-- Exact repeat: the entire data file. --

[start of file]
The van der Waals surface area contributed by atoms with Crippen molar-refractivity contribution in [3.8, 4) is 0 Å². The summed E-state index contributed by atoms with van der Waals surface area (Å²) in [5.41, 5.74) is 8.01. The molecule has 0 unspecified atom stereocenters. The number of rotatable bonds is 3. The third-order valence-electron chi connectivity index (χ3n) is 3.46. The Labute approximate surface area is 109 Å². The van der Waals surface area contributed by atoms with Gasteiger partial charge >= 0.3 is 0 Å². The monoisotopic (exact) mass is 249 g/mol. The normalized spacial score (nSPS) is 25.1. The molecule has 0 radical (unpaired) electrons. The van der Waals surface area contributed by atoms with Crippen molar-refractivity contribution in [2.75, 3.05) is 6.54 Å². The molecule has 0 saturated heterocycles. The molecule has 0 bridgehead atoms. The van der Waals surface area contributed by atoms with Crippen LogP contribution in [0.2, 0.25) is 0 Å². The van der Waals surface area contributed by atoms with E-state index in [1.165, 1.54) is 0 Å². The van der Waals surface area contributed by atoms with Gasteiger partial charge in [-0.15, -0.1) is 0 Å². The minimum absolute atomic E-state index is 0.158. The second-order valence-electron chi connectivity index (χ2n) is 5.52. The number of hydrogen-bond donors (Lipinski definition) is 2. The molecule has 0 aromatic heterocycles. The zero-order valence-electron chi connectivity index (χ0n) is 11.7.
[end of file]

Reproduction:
The van der Waals surface area contributed by atoms with Crippen molar-refractivity contribution in [3.8, 4) is 0 Å². The summed E-state index contributed by atoms with van der Waals surface area (Å²) in [5.41, 5.74) is 8.01. The molecule has 0 unspecified atom stereocenters. The number of rotatable bonds is 3. The third-order valence-electron chi connectivity index (χ3n) is 3.46. The Labute approximate surface area is 109 Å². The van der Waals surface area contributed by atoms with Gasteiger partial charge >= 0.3 is 0 Å². The monoisotopic (exact) mass is 249 g/mol. The normalized spacial score (nSPS) is 25.1. The molecule has 0 radical (unpaired) electrons. The van der Waals surface area contributed by atoms with Crippen molar-refractivity contribution in [2.75, 3.05) is 6.54 Å². The molecule has 0 saturated heterocycles. The molecule has 0 bridgehead atoms. The van der Waals surface area contributed by atoms with Crippen LogP contribution in [0.2, 0.25) is 0 Å². The van der Waals surface area contributed by atoms with E-state index in [1.165, 1.54) is 0 Å². The van der Waals surface area contributed by atoms with Gasteiger partial charge in [-0.15, -0.1) is 0 Å². The minimum absolute atomic E-state index is 0.158. The second-order valence-electron chi connectivity index (χ2n) is 5.52. The number of hydrogen-bond donors (Lipinski definition) is 2. The molecule has 0 aromatic heterocycles. The zero-order valence-electron chi connectivity index (χ0n) is 11.7.